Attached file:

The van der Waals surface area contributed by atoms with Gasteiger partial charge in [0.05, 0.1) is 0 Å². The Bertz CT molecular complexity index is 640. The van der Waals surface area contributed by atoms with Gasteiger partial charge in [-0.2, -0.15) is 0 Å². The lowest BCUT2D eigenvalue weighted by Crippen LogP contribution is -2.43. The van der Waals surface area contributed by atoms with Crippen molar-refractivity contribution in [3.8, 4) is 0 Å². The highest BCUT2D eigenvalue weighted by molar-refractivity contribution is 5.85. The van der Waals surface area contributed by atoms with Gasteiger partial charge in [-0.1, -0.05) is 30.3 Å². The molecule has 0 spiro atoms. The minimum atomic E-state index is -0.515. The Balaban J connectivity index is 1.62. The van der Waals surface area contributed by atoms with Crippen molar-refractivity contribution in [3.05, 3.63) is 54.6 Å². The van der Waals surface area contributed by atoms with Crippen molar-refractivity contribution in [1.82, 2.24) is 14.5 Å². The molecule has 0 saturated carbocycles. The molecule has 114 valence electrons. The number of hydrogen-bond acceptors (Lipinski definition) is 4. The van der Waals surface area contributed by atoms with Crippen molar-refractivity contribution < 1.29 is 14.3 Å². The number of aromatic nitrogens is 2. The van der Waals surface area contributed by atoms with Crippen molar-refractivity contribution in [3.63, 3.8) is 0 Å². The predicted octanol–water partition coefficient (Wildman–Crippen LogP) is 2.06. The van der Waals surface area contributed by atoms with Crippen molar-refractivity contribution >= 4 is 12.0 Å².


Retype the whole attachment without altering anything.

The van der Waals surface area contributed by atoms with Gasteiger partial charge in [0.05, 0.1) is 0 Å². The Bertz CT molecular complexity index is 640. The van der Waals surface area contributed by atoms with Gasteiger partial charge in [-0.2, -0.15) is 0 Å². The lowest BCUT2D eigenvalue weighted by Crippen LogP contribution is -2.43. The van der Waals surface area contributed by atoms with Crippen molar-refractivity contribution in [3.8, 4) is 0 Å². The highest BCUT2D eigenvalue weighted by molar-refractivity contribution is 5.85. The van der Waals surface area contributed by atoms with Gasteiger partial charge in [-0.1, -0.05) is 30.3 Å². The molecule has 0 spiro atoms. The minimum atomic E-state index is -0.515. The Balaban J connectivity index is 1.62. The van der Waals surface area contributed by atoms with Crippen molar-refractivity contribution in [3.05, 3.63) is 54.6 Å². The van der Waals surface area contributed by atoms with Crippen molar-refractivity contribution in [1.82, 2.24) is 14.5 Å². The molecule has 0 saturated carbocycles. The molecule has 114 valence electrons. The number of hydrogen-bond acceptors (Lipinski definition) is 4. The van der Waals surface area contributed by atoms with Crippen molar-refractivity contribution < 1.29 is 14.3 Å². The number of aromatic nitrogens is 2. The van der Waals surface area contributed by atoms with Crippen molar-refractivity contribution in [3.63, 3.8) is 0 Å². The predicted octanol–water partition coefficient (Wildman–Crippen LogP) is 2.06. The van der Waals surface area contributed by atoms with Crippen molar-refractivity contribution >= 4 is 12.0 Å².